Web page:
The city of Oulu in northeast Finland, 173 kilometres (107 miles) south of the Arctic Circle, leads Finland in the ice cycle revolution. It has the largest cycling network in Finland, over 600 kilometres (373 miles) long, with approximately 17 kilometres (10.5 miles) being added to the network every year. Even during winter, around 22% of all journeys in Oulu are made by bike; twice the national average. Around 30% of school children in Oulu, even those as young as six years old, cycle to school all year round.
Cycling when snow falls continuously and temperatures plummet to -30° C (-22° F) may seem like it would result in hypothermia. In truth, fast cycling is a good way to prevent hypothermia, since it is an active sport that keeps the blood flowing and the body moving. So long as the right winter clothing is worn, ice cycling can actually feel rather cosy.
Most Finns are incredibly environmentally conscious and wish to preserve their beautiful, natural landscapes. This is a large part of what makes cycling so attractive to them, and why they favour it over driving or taking the bus to work or school each day. The Finnish government is even encouraging more people to cycle to work in order to decrease the country’s carbon footprint.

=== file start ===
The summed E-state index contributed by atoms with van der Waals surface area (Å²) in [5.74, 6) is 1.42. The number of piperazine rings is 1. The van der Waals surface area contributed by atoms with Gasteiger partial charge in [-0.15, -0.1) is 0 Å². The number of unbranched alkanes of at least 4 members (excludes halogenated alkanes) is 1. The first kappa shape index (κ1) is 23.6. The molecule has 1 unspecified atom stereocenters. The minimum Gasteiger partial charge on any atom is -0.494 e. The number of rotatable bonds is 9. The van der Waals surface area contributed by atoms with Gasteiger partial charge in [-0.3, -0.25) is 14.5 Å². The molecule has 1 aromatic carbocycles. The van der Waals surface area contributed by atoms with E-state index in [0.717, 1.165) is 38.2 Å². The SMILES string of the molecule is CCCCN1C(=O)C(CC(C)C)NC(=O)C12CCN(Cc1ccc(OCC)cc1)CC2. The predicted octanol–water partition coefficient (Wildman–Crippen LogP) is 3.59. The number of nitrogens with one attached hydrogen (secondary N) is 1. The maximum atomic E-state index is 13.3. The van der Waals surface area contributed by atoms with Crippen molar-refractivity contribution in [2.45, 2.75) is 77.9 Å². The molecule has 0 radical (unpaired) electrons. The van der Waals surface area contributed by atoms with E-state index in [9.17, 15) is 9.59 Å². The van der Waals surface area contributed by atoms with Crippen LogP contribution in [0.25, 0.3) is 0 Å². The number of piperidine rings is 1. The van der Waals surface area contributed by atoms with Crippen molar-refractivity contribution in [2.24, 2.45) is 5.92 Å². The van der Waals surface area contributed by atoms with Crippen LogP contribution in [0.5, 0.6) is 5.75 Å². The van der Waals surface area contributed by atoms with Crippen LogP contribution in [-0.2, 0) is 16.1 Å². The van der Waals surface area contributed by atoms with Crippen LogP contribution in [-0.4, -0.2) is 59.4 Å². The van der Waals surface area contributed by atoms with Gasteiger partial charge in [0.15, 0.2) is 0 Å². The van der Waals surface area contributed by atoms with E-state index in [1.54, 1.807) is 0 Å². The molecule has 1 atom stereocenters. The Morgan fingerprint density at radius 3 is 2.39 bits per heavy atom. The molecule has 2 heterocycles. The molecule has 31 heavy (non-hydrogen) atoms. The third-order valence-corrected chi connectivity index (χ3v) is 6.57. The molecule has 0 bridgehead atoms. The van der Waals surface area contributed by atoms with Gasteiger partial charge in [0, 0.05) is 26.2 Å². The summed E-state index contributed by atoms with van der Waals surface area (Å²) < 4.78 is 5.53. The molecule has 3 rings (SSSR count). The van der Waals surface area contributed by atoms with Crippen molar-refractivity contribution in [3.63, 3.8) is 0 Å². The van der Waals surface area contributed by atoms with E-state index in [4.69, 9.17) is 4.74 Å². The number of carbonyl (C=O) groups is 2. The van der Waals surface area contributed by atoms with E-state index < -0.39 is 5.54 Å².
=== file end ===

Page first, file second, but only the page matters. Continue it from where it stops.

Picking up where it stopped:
Another benefit of ice cycling is that it can help you get to work or school faster, without delays. Cars have to drive slower during the winter, which can cause even more hassle during rush-hour, particularly in a large city such as Oulu, so using the bike lanes or weaving between traffic can reduce commuting delays.
Even in Finland, where snow is to be expected, unexpected circumstances can still hold up vehicles. Car engines can freeze over, storms can block roads, and trains can be delayed. When travelling by bike, as long as the cycle paths are cleared of snow, which the city council does daily anyway, and bicycles are properly maintained, there is little chance of a hold-up.
If you’re wondering how it can possibly be safe to cycle on icy roads with decreased hours of daylight, Finns have thought of that too. Aside for the cold-weather clothing, cyclists wear reflective vests or badges to stand out, use winter tires with stronger grips, and learn to recognise and avoid patches of black ice. Even if on occasion they do fall off their bike, the best response is to get straight back up and keep on riding.